Deposits here vary. It could be anywhere from 2-6 months. The most common being 2-3 + 1-1.5. The 2-3 months is the actual deposit the plus 1-1.5 is kept by the broker/lawyer renting the apartment.

With RD$120k monthly income you can certainly afford to rent in Naco but you'll probably get more bang for your buck in a less pricey neighborhood but of comparable quality. Of course, community quality and location etc... is purely subjective and it is up to you

mwgarretson said:
I am looking to bring nothing for furniture...and am wondering if a furnished apt. is the way to go, or if I should buy the furniture for an empty place. Are there are large upfront deposits required to move in? I do have a cedula from my travels...I am a legal resident.
I don't know if a fully furnished apt. is a good idea in your particular case. Furnished rooms costs about 10-60% (depends on many things!) more than the same apartment unfurnished. You're single and I doubt you'll need much of the *junk* needed to run a full family home. I also doubt you'll be doing much cooking - for the 1st 6 months anyway.

Perhaps you could rent an unfurnished apt and buy the things you REALLY need every month when you get paid? In any case, if you go with the fully furnished, shop around! Don't take the first thing that catches your attention. Don't forget that the furniture is not and will not be yours! If you find a furnished place you like, try to find a similar apt in the same area unfurnished. If the different in price is unreasonable I suggest you continue searching.

Good luck!
NotLurking

Edit: You should budget about 15-25% (18k - 30k) of your monthly income for rent. No it is not alot!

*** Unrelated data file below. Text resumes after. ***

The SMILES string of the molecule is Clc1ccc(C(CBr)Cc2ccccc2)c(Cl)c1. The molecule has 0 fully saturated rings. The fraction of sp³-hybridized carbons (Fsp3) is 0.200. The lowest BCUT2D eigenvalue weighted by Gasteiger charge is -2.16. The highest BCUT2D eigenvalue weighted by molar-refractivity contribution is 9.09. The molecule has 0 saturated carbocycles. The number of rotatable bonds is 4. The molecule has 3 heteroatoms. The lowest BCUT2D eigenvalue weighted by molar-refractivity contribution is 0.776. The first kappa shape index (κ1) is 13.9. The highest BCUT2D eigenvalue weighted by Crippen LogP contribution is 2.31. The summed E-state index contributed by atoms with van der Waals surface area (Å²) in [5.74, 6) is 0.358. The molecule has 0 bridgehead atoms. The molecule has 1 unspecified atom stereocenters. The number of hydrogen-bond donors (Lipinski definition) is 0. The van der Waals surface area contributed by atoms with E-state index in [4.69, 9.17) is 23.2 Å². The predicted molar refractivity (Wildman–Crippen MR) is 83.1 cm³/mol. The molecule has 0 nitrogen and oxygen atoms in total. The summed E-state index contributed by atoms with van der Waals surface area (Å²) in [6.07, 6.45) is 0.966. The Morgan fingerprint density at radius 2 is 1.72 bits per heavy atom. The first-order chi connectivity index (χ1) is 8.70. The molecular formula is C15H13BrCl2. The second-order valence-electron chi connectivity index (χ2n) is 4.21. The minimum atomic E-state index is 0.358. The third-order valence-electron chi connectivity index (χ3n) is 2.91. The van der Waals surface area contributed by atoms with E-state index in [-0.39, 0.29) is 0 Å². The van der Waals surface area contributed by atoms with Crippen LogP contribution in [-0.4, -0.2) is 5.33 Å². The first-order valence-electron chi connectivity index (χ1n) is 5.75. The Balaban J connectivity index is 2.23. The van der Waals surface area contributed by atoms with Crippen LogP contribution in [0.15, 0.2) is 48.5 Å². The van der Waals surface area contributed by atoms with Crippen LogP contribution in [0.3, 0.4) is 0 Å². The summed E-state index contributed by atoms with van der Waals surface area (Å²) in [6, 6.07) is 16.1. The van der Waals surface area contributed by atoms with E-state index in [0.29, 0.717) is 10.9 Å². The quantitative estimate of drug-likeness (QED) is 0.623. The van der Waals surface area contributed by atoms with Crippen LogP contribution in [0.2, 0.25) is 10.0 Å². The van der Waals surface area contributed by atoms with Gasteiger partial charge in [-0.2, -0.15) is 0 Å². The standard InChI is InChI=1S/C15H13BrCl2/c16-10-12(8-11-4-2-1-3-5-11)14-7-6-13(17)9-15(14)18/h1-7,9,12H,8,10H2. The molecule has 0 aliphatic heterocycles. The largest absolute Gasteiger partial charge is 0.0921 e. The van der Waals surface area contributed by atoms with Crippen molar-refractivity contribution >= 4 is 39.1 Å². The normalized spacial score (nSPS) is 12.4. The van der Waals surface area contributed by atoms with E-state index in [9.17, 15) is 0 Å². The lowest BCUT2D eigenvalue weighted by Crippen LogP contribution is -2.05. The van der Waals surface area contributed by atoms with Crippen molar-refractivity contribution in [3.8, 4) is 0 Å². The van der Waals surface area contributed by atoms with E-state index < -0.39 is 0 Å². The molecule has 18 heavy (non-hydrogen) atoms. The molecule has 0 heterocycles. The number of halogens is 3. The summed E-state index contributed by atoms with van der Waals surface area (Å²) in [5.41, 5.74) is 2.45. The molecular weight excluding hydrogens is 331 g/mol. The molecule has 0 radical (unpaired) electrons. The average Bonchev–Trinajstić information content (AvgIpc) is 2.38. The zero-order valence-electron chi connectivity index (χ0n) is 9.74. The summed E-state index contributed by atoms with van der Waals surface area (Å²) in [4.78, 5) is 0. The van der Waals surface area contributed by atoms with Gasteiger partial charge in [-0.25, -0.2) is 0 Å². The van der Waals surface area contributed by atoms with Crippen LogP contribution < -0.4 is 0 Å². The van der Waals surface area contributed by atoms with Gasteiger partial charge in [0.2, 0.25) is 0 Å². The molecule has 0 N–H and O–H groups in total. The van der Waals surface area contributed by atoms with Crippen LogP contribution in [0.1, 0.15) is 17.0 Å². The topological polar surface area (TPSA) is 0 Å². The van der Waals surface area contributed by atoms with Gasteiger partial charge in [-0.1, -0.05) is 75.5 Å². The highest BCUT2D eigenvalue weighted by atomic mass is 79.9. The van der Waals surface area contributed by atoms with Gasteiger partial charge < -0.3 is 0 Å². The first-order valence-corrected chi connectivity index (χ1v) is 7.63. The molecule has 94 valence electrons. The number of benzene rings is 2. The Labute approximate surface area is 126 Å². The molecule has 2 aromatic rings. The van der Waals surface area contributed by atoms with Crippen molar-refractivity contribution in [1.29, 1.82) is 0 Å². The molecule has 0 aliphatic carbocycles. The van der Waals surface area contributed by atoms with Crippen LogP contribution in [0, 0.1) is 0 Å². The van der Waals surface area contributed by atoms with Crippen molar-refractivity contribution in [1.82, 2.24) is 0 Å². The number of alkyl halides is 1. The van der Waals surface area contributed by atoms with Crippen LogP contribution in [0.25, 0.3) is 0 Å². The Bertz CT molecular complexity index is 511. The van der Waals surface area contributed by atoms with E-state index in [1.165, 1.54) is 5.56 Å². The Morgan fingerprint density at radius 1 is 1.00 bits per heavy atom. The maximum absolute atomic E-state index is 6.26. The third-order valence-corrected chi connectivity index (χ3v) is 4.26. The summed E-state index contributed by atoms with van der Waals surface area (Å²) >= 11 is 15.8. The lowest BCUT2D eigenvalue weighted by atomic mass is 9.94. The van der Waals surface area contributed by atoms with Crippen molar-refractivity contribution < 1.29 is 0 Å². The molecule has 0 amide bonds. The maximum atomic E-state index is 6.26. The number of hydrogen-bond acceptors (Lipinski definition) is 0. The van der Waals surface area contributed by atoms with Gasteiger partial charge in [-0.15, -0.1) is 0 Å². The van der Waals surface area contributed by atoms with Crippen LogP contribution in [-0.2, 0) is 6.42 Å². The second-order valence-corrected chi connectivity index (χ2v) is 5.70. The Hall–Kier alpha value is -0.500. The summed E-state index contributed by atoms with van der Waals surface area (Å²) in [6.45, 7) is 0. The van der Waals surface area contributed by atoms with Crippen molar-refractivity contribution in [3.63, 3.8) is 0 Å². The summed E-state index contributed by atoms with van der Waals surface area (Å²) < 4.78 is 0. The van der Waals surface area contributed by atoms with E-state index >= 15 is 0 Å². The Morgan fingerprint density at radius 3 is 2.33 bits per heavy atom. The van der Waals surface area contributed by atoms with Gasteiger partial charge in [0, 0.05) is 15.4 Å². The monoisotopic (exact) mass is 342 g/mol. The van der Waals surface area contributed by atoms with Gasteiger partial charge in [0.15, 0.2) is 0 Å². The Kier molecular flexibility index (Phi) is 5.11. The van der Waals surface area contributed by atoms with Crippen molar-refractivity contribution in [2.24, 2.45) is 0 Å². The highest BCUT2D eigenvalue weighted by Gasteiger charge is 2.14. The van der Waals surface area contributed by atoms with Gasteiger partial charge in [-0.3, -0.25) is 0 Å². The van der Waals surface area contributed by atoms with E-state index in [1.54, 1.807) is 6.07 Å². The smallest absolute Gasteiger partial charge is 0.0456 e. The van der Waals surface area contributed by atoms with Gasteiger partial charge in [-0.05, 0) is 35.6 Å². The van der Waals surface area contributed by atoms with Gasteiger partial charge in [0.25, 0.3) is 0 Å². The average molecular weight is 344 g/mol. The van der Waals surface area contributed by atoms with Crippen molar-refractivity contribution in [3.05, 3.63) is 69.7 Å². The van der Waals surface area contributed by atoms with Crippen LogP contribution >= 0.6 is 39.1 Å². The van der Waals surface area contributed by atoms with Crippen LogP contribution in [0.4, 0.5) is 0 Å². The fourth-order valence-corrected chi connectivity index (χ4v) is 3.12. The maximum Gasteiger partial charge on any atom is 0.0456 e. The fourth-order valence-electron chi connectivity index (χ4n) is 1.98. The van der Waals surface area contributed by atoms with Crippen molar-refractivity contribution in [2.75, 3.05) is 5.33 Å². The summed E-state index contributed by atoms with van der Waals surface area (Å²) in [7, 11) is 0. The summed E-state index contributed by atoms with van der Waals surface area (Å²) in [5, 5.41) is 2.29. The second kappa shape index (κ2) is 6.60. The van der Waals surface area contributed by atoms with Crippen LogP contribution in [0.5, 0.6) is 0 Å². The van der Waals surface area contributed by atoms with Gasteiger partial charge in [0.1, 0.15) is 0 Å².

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millard

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Jan 12, 2005
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Also, make sure the car you're importing is not too old, or you'll never get it out of customs.
 

KenoshaChris

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Jan 4, 2002
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The Car

And take the stereo out before shipping the car down. If you don't, its highly likely that somebody else will do so for you.
 

NV_

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KenoshaChris said:
And take the stereo out before shipping the car down. If you don't, its highly likely that somebody else will do so for you.
...stereo, hubcaps, car brand and model emblems that can easily be pryed off, pretty much anything you'd expect would be stolen if you left your car in a really bad neighborhood in Miami with no alarm system and the windows rolled down (speaking from experience).
 

Pib

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Jan 1, 2002
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www.dominicancooking.com
As Dolores said, you will not get full tax exemption unless you are a diplomat. If you are a new resident (and have the papers to prove it) you could get a partial tax exemption, the amount of which depends on a number of things, not least importantly the position of Saturn in a particular house of your natal chart, whether your assigned customs inspector got a nookie in the morning before getting to work, various other cosmological events, etc.

The car you are bringing must have been in your possession at least a year prior to importing it. It has to have all the necessary documentation. And very important too, it can't be older than five years, unless it is a collector's car, in which case prepare yourself to pay a gazillion pesos.

As someone said, take out all the funky, expensive parts that could be stolen (ports, here and abroad, are nests of thieves).

And last but not least, get a reputable broker and buy an abundant supply of aspirines.